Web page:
He was a master of the macabre and a totem of 19th-century American literature; as the writer who’s credited with inventing the modern detective novel with “The Murders in the Rue Morgue,” Edgar Allan Poe is also a no-brainer choice for a puzzle-solving hero in various posthumous tales of mystery and imagination. Not that you will find an abundance of either of those elements in James McTeigue’s contribution to the genre, in which the V for Vendetta director pits Poe (Cusack) against a fiend who’s using details of the author’s stories in a series of dastardly homicides. Our now-penniless poet has no sooner returned to his old Baltimore stomping grounds in October of 1849, a few days before [Spoiler alert!] his death, than two bodies are found sliced up in a locked room. A detective (Evans) recognizes the scene as a re-creation from Poe’s seminal sleuth-lit work. Once more bodies begin appearing, the duo races to discover the killer’s identity.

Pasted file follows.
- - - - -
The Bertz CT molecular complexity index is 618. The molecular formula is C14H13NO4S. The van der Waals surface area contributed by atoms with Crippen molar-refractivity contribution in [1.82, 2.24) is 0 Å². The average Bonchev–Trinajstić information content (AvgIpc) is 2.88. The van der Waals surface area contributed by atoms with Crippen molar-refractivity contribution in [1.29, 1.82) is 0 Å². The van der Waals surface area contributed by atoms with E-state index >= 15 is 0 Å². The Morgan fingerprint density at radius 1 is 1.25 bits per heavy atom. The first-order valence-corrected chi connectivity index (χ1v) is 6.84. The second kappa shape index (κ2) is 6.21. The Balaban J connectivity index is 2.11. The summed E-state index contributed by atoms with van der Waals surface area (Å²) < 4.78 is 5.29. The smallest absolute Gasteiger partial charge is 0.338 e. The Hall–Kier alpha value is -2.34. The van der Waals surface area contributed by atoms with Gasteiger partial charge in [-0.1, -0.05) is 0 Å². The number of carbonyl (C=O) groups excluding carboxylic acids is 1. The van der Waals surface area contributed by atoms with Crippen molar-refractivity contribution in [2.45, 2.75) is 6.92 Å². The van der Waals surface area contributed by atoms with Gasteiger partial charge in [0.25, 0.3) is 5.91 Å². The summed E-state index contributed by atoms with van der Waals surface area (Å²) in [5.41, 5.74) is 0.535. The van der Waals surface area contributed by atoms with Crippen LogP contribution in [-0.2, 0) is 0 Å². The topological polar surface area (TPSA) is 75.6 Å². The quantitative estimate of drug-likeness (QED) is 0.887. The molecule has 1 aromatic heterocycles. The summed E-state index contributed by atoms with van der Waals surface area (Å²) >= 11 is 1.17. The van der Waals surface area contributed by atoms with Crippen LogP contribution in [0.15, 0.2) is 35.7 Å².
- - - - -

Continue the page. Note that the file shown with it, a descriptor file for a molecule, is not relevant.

Bibliophiles, librarians and graduate students may swoon at the sight of the author’s signature grotesquerie—folks being buried alive, the appearance of Death at a masked ball—perfunctorily showing up, as if being checked off a curriculum list. (For those still disappointed that Roger Corman’s Pit and the Pendulum never graphically demonstrated what a giant swinging ax could do to a human body, you will finally have your answer.) Everyone else will simply wonder why Cusack keeps vacillating between his charming-hipster act and generic (Poe-faced?) brooding; if Evans is consciously imitating Clint Eastwood in order to secure a biopic role; and how such a fertile back catalog of horror and an inventive idea for a gothic blockbuster can both be squandered so thoroughly.
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